On the path to progress
Led by Saudi Arabia, the GCC countries are taking all possible measures to keep pace with economic and scientific developments in the world and to ensure the transformation of the Gulf region into a continental business hub.
Through the GCC-British Forum, the two sides are working to develop investment partnerships and economic cooperation. It is worthy to note that Saudi investments in Britain are values at 60 billion pounds. The GCC countries are working to achieve economic reforms so as to ensure a sustainable growth depending on two factors: Lessening dependence on oil and foreign work force.
Saudi Arabia’s population stands at 31 million 49 percent of which is under 25 years. In the next 15 years, six million young Saudis will enter the labor market, which reflects massive human energy the Kingdom will have in the years to come. On the other hand, the GCC countries are facing a series of common challenges, notably food and water security and provision of housing and job opportunities for the next generations.
Since the failure of a free trade deal between the GCC and the European Union (EU) in 2008 and British exit from the EU, Britain attaches great importance to a new trade system with the GCC countries.
Meanwhile, British Finance Minister Philip Hammond plans to visit the GCC countries in the upcoming months to convince the GCC on the importance of a mutual trade agreement — a matter that will give the GCC more bargaining power in this regard.
Saudi Arabia is on the way to achieve industrial progress thanks to its strategic location and progress it has made in petrochemical sector. In particular, the Kingdom possesses all competitive elements to convert petrochemical sector from basic into intermediate and final industries.
Saudi Arabia is inspired by the German experience on downstream industries and renewable energy. In this context, Saudi Aramco plans to create an industrial energy city while Saudi industrial sales stand at SR627 billion for more than 1,800 factories with investments exceeding SR1 trillion in 2015.
— By Abdulhafiz Abdulrahim Mahboub
With the increased challenges facing our country associated with political and military developments and formation of an alliance of enemies led by Iran to threaten our security, it has become a necessity to reconsider the issue of compulsory conscription.
In the compulsory conscription, a citizen becomes a military personnel capable of protecting his border and maintaining its security. Some people believe that no reasons exist to recruit Saudi citizens into the army as we enjoy safety and security.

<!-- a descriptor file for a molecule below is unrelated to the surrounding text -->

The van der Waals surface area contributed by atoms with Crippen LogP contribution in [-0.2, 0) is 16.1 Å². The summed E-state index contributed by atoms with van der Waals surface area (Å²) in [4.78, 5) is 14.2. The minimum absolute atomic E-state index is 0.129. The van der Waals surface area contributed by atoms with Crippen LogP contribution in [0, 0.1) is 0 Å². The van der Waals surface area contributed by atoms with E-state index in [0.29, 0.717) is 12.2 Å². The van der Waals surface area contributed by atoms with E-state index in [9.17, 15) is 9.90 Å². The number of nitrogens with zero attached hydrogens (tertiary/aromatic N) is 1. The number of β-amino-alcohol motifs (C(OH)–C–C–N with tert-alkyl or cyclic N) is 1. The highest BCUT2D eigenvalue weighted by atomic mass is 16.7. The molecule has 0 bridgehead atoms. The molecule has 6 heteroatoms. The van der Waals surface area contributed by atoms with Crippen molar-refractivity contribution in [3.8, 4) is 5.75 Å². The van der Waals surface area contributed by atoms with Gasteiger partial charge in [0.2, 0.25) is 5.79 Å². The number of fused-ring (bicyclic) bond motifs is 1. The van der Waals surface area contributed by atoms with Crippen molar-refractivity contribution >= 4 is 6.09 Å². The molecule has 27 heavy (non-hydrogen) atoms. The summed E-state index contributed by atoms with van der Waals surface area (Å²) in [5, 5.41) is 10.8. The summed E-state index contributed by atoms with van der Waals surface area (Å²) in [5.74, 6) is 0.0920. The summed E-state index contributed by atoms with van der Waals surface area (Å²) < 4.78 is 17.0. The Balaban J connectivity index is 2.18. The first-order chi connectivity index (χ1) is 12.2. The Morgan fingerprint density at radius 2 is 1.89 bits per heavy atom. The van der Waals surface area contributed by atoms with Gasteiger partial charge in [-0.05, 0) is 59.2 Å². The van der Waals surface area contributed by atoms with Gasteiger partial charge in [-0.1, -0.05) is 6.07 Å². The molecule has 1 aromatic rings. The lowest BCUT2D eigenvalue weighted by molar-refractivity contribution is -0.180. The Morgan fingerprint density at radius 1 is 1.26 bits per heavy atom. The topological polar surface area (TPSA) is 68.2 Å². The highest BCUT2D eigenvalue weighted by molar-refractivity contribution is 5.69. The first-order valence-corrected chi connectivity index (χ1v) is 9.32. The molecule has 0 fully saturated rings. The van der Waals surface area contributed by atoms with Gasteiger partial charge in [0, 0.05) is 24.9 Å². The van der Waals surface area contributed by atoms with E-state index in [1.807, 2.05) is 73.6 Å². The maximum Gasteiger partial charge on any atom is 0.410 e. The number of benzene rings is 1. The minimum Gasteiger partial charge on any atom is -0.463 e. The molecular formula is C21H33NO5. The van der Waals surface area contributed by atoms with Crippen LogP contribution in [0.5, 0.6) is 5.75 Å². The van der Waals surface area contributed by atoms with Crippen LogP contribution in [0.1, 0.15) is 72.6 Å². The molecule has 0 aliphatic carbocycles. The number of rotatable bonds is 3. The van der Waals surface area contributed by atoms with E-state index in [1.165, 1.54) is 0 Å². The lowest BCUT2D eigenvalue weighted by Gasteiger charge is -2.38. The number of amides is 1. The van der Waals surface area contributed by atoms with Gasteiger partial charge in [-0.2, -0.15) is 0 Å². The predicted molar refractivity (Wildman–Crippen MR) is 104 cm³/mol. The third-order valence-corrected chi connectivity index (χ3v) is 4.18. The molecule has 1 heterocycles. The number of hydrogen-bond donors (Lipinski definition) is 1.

However, I think the current circumstances are the best time to call for conscription because risks are around us and enemies are hatching conspiracies against us.
Therefore, we should not wait until an aggressor surprises us, like we were surprised in Kuwait 26 years ago. Our responsibility is no longer limited to protect our borders but we have become a leader of an Arab coalition.
The involvement of youths in security jobs will protect the country from internal and external dangers, notably with the spread of terrorism globally and floods of terrorist groups. Our youths are in dire need of exploiting their time and training in discipline and commitment in what they are assigned.
We are in a community with over 50 percent of its sons still young and many of them are ready to make sacrifices for their religion and homeland but only need training and qualification.
— By Ibrahim Mohammed Badawood
Reining in car drifters
Car drifting is a widespread phenomenon in the Kingdom and its negative impacts are not limited to the car drifter or spectators but have other deadly consequences.
Car drifting is the major cause for car thefts, damage to property and lives and this phenomenon also contributes to drug abuse. Accordingly, the new amendments to the traffic laws with a particular focus on car drifting, approved by the Cabinet, came with penalties that doubled to 20 times in a gradual way to reach imprisonment of offenders and confiscation of the vehicle.
We hope the new decisions will uproot the phenomenon, clean our streets from risks and safeguard rights of individuals, community, lives and property.
The decision is, undoubtedly, very important but should be accompanied by strict follow-up and revision.
— By Sattam Al-Thaqail
The measures will improve the quality of life in the Saudi society and curb reckless behavior of some members of the community.
The Saudi Cabinet has approved amendments to a number of systems aimed to boost the Kingdom’s non-oil revenues. Certainly, we cannot underestimate the importance of that goal; especially the government has recently adopted a number of initiatives to enhance efficiency of the national economy.